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Antabuse Effectiveness in Treatment of Alcohol Use Disorder

July 6, 2022

Table of Contents

Disulfiram (Antabuse) is a prescription medication to treat alcohol use disorder  (AUD). Doctors have used Antabuse for decades, and researchers have confirmed its efficacy in treating AUD.

Nowadays, Naltrexone and Acamprosate are newer medications and more commonly prescribed for AUD. However, for some individuals who have had good success with Disulfiram (Antabuse) in the past, or who cannot have Naltrexone or Acamprosate for other reasons, Antabuse might be a good choice for AUD.

Antabuse (generic name: disulfiram) is an effective therapy for people who fit the following criteria:

  • Want to stop drinking
  • Have connections that support their decision
  • Work with a qualified professional on a treatment plan

Antabuse therapy has limits. Medication alone can't treat your alcohol use disorder. But when paired with therapy, your prescription could help you change your life for the better. 

How Effective Is Antabuse?

Disulfiram is the oldest medication treatment for AUD. In a 1992 study, researchers proved that people who took disulfiram in a supervised setting drank significantly less than those who did not.[1]

Antabuse works by disrupting alcohol digestion and causing an unpleasant set of side effects that deters further drinking. Drink while your medication is active, and you'll likely feel incredibly sick. Your face will flush, your heart race, your stomach churn, and your throat burn. You'll feel as bad as you ever have with a hangover, and the symptoms will last for a few hours.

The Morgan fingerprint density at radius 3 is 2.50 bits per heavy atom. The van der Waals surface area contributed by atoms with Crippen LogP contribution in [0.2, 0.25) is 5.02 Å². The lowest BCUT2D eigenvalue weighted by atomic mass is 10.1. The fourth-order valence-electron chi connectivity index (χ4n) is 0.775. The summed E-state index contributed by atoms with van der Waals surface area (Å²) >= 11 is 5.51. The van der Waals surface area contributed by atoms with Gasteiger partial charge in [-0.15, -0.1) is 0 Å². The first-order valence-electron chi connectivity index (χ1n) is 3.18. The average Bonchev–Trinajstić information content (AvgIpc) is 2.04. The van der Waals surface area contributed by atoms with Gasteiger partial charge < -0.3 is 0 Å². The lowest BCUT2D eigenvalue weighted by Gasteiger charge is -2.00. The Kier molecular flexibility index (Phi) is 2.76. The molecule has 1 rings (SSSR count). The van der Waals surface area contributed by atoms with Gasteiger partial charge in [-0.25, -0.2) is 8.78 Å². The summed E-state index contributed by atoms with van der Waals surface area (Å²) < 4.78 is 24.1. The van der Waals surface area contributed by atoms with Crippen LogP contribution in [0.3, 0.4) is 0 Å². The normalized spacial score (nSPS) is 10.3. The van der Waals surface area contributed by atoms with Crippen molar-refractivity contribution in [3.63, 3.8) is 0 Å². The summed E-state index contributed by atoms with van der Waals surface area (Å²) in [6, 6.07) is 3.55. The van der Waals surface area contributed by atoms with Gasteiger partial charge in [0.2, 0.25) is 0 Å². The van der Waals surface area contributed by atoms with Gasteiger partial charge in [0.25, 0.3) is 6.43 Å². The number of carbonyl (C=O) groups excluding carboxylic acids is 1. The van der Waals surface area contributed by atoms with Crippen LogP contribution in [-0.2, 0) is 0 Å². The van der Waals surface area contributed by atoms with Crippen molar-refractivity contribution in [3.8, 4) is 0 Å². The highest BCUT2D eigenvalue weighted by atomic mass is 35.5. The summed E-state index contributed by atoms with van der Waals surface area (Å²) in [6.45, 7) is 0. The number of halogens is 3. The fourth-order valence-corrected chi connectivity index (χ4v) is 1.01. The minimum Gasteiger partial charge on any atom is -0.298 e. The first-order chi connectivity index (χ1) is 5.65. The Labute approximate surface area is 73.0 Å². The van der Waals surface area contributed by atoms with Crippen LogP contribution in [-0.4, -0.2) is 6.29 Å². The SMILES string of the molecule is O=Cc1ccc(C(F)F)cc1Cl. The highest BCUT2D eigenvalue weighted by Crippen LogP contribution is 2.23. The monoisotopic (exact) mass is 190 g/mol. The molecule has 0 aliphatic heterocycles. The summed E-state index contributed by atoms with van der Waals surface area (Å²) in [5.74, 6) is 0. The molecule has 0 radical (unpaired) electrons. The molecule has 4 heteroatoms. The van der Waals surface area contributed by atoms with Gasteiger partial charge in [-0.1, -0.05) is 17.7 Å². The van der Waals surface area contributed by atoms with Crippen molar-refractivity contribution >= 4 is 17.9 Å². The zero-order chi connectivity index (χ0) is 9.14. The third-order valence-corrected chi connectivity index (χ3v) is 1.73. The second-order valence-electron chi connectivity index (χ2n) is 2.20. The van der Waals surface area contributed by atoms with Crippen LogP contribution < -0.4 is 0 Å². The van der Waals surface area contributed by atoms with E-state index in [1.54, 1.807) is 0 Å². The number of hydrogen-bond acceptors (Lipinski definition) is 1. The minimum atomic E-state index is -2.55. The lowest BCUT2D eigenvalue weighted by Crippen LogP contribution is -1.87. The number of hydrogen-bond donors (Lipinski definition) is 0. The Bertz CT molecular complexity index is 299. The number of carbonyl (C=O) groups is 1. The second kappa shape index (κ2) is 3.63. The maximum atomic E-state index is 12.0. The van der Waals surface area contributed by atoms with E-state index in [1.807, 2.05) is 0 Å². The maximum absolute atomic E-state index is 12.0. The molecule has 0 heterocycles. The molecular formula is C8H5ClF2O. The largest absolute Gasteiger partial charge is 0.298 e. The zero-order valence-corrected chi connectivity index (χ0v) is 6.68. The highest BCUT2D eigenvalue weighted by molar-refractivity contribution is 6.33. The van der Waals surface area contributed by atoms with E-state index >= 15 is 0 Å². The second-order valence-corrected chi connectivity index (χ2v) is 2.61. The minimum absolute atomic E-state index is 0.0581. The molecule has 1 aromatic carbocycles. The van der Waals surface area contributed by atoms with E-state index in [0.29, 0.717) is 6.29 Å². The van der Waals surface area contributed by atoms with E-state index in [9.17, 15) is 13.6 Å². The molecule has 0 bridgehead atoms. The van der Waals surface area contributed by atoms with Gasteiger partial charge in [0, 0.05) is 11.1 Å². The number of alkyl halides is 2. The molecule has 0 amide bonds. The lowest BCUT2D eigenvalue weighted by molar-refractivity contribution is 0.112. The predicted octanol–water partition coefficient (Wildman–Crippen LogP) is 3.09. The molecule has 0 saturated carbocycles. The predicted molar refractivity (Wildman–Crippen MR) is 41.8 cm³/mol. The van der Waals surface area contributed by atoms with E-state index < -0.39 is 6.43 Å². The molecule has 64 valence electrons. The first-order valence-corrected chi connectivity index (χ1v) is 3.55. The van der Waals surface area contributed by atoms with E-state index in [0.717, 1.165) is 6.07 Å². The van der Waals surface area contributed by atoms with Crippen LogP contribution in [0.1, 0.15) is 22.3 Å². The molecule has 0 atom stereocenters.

Unlike new medications (Naltrexone and Acamprosate primarily), Disulfiram does not block your alcohol cravings, so when you start therapy, you may still really want to drink. For this reason, it has fallen out of favor because it simply creates negative symptoms when taken, as opposed to other medications that actively prevent the desire or craving to drink.

In studies where people didn't know if they got Antabuse or a placebo, both sets of people drank at the same rate. But in open studies, people who knew they got a prescription drank a lot less.[2] This further supports the idea that Disulfiram does not address cravings for alcohol, but simply serves as a deterrent for people who know they will feel sick if they do drink while taking it.

Antabuse seems to work best if you know the drug will make you feel sick while drinking. The fear of illness can help deter you from having a drink. However, this also means some individuals will simply give into cravings and intentionally skip taking their medication, making it less effective than a medication that actively prevents cravings. [3]

Can Antabuse Alone Cure Alcoholism?

For some people, yes, medications alone can be enough to maintain abstinence entirely. This depends heavily on the individual, their genetics, the degree of cravings or withdrawal they experience, and their social support. For others, behavioral therapy may need to be a part of the treatment process.[4]

Therapy, support group work, and other behavioral interventions can help - in addition to medications - to maintain abstinence. Medications are not a replacement for the hard work of recovery. But they can help.[5] 

3 Traits That Lead to Effective Antabuse Programs

Ideally, you should use disulfiram in conjunction with behavioral support. People that do the best with recovering from AUD usually have:

1. High Motivation

People who really want to stop drinking take Antabuse longer, and they tend to stay abstinent longer.[6] The more you can envision a life without alcohol, the more likely you are to be successful.  

2. Plenty of Support

It's hard to take your medication every day, and some people are tempted to skip doses and drink later. The more friends and family members you have to support you, the more likely you are to succeed: Studies suggest that people with good social support are more likely to take their Antabuse regularly. [7]